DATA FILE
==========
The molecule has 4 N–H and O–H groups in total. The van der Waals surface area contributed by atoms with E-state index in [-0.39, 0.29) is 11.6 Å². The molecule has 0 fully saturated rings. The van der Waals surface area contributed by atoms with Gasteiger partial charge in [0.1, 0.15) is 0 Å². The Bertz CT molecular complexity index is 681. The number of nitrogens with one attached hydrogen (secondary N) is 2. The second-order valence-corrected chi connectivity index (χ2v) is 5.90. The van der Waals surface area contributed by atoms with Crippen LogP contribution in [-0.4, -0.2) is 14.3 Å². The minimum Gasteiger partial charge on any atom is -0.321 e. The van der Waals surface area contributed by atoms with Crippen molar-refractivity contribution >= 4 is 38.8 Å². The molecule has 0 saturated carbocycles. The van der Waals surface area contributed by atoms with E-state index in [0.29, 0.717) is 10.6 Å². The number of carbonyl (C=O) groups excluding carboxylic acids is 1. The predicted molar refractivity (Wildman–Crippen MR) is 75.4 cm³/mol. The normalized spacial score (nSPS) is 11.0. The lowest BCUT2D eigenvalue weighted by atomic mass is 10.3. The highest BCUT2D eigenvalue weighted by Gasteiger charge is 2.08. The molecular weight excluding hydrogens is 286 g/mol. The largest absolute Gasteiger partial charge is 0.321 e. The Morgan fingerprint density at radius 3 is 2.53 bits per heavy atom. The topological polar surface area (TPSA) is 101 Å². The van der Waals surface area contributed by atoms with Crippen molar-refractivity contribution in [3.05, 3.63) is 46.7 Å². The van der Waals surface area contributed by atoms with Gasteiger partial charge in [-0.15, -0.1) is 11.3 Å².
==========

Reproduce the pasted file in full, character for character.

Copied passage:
The molecule has 4 N–H and O–H groups in total. The van der Waals surface area contributed by atoms with E-state index in [-0.39, 0.29) is 11.6 Å². The molecule has 0 fully saturated rings. The van der Waals surface area contributed by atoms with Gasteiger partial charge in [0.1, 0.15) is 0 Å². The Bertz CT molecular complexity index is 681. The number of nitrogens with one attached hydrogen (secondary N) is 2. The second-order valence-corrected chi connectivity index (χ2v) is 5.90. The van der Waals surface area contributed by atoms with Crippen LogP contribution in [-0.4, -0.2) is 14.3 Å². The minimum Gasteiger partial charge on any atom is -0.321 e. The van der Waals surface area contributed by atoms with Crippen molar-refractivity contribution >= 4 is 38.8 Å². The molecule has 0 saturated carbocycles. The van der Waals surface area contributed by atoms with E-state index in [0.29, 0.717) is 10.6 Å². The number of carbonyl (C=O) groups excluding carboxylic acids is 1. The predicted molar refractivity (Wildman–Crippen MR) is 75.4 cm³/mol. The normalized spacial score (nSPS) is 11.0. The lowest BCUT2D eigenvalue weighted by atomic mass is 10.3. The highest BCUT2D eigenvalue weighted by Gasteiger charge is 2.08. The molecular weight excluding hydrogens is 286 g/mol. The largest absolute Gasteiger partial charge is 0.321 e. The Morgan fingerprint density at radius 3 is 2.53 bits per heavy atom. The topological polar surface area (TPSA) is 101 Å². The van der Waals surface area contributed by atoms with Crippen molar-refractivity contribution in [3.05, 3.63) is 46.7 Å². The van der Waals surface area contributed by atoms with Gasteiger partial charge in [-0.15, -0.1) is 11.3 Å².